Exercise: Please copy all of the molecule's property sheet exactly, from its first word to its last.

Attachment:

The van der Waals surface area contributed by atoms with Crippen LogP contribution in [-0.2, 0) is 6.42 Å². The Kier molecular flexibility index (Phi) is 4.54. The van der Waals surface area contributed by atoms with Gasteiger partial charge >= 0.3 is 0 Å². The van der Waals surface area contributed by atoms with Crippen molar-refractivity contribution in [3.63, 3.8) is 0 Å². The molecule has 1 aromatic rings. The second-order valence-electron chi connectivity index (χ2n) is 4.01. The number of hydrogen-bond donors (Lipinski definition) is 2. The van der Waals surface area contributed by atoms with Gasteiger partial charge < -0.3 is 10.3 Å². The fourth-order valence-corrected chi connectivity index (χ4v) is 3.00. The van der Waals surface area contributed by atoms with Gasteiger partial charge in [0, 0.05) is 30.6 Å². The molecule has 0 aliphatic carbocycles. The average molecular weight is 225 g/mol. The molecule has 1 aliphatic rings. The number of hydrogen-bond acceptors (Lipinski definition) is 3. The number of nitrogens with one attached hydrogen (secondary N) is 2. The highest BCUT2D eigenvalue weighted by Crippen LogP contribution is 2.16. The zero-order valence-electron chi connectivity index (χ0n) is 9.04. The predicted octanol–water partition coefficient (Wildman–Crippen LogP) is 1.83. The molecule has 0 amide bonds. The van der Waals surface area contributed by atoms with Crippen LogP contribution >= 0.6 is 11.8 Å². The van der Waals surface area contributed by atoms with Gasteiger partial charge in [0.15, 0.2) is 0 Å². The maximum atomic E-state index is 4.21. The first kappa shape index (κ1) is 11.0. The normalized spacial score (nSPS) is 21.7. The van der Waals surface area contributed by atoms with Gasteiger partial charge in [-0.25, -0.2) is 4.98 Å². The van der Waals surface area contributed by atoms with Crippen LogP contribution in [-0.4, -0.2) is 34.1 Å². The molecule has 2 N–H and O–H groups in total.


The van der Waals surface area contributed by atoms with Crippen LogP contribution in [-0.2, 0) is 6.42 Å². The Kier molecular flexibility index (Phi) is 4.54. The van der Waals surface area contributed by atoms with Gasteiger partial charge >= 0.3 is 0 Å². The van der Waals surface area contributed by atoms with Crippen molar-refractivity contribution in [3.63, 3.8) is 0 Å². The molecule has 1 aromatic rings. The second-order valence-electron chi connectivity index (χ2n) is 4.01. The number of hydrogen-bond donors (Lipinski definition) is 2. The van der Waals surface area contributed by atoms with Gasteiger partial charge < -0.3 is 10.3 Å². The fourth-order valence-corrected chi connectivity index (χ4v) is 3.00. The van der Waals surface area contributed by atoms with Gasteiger partial charge in [0, 0.05) is 30.6 Å². The molecule has 0 aliphatic carbocycles. The average molecular weight is 225 g/mol. The molecule has 1 aliphatic rings. The number of hydrogen-bond acceptors (Lipinski definition) is 3. The number of nitrogens with one attached hydrogen (secondary N) is 2. The highest BCUT2D eigenvalue weighted by Crippen LogP contribution is 2.16. The zero-order valence-electron chi connectivity index (χ0n) is 9.04. The predicted octanol–water partition coefficient (Wildman–Crippen LogP) is 1.83. The molecule has 0 amide bonds. The van der Waals surface area contributed by atoms with Crippen LogP contribution >= 0.6 is 11.8 Å². The van der Waals surface area contributed by atoms with Gasteiger partial charge in [0.15, 0.2) is 0 Å². The maximum atomic E-state index is 4.21. The first kappa shape index (κ1) is 11.0. The normalized spacial score (nSPS) is 21.7. The van der Waals surface area contributed by atoms with Gasteiger partial charge in [-0.25, -0.2) is 4.98 Å². The van der Waals surface area contributed by atoms with Crippen LogP contribution in [-0.4, -0.2) is 34.1 Å². The molecule has 2 N–H and O–H groups in total.